On March 26, 2009, nine (9)West Allis,Wisconsinhigh school students faced suspension for their alleged involvement in an incident in which photos of nude students were sent by cell phone to other students. While no arrests were made in the incident, the parents of all of the students had been notified, and the students face suspension from school for their actions. The Superintendent of the West Allis-West Milwaukee School District said that the district was treating such incidents very seriously and were working closely with the Police Department to address the situation.He noted that there are strict expectations outlining cell phone usage and that the safety of the children is their first priority. The department and the district’s student service staff are exploring how to further educate the youth on the dangers of this type of texting behavior.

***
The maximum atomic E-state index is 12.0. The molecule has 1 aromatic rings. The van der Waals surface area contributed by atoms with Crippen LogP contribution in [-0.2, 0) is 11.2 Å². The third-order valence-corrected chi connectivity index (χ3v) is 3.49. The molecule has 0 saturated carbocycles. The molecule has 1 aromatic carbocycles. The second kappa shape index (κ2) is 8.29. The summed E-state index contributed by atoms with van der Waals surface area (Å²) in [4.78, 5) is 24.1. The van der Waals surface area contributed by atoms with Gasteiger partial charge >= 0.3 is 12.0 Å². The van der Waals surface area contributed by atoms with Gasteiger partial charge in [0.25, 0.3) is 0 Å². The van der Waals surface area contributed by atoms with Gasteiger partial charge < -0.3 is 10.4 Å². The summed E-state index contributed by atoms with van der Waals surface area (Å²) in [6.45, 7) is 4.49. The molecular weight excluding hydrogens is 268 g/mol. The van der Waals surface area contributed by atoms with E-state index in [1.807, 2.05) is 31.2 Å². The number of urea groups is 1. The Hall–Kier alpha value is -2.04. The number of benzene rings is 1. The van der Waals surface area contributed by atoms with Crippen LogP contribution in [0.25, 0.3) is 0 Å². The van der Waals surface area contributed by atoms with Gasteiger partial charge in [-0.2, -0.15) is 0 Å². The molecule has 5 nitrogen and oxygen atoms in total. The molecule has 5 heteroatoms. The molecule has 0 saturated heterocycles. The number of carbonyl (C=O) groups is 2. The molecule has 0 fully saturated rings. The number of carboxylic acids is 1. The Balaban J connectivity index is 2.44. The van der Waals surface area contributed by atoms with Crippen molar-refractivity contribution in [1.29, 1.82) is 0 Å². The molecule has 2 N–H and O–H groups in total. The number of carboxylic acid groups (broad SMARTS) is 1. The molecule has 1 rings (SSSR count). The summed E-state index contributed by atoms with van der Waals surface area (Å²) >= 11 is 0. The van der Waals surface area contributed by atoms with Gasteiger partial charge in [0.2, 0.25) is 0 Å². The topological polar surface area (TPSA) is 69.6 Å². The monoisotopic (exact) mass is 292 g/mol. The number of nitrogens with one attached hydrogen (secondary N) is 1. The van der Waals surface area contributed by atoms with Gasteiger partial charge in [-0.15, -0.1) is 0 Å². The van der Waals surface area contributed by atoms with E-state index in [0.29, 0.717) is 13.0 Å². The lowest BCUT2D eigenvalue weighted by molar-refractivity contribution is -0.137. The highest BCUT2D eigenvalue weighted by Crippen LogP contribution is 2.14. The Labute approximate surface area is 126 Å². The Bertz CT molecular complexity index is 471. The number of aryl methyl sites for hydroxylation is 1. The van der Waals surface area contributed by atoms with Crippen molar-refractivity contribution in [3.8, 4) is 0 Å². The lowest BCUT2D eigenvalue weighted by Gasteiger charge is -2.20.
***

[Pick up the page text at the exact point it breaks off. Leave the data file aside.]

On February 26, 2009, aTennessee high school teacher was added to the state sex offender registry after pleading guilty to sending sexual messages to two female students. Jason Lancaster was suspended from his job atBlackmanHigh Schoolafter the girls said he sent text messages and contacted them through social networking Internet sites. Interestingly, Mr. Lancaster’s sextests came after one of the girls said sent the teacher a digital photo of herself. The teacher pleaded to 4 of 10 sexual offense counts against him last week to spare his family and the girls a trial. While the teacher does not face jail time, he can no longer teach at primary or secondary schools.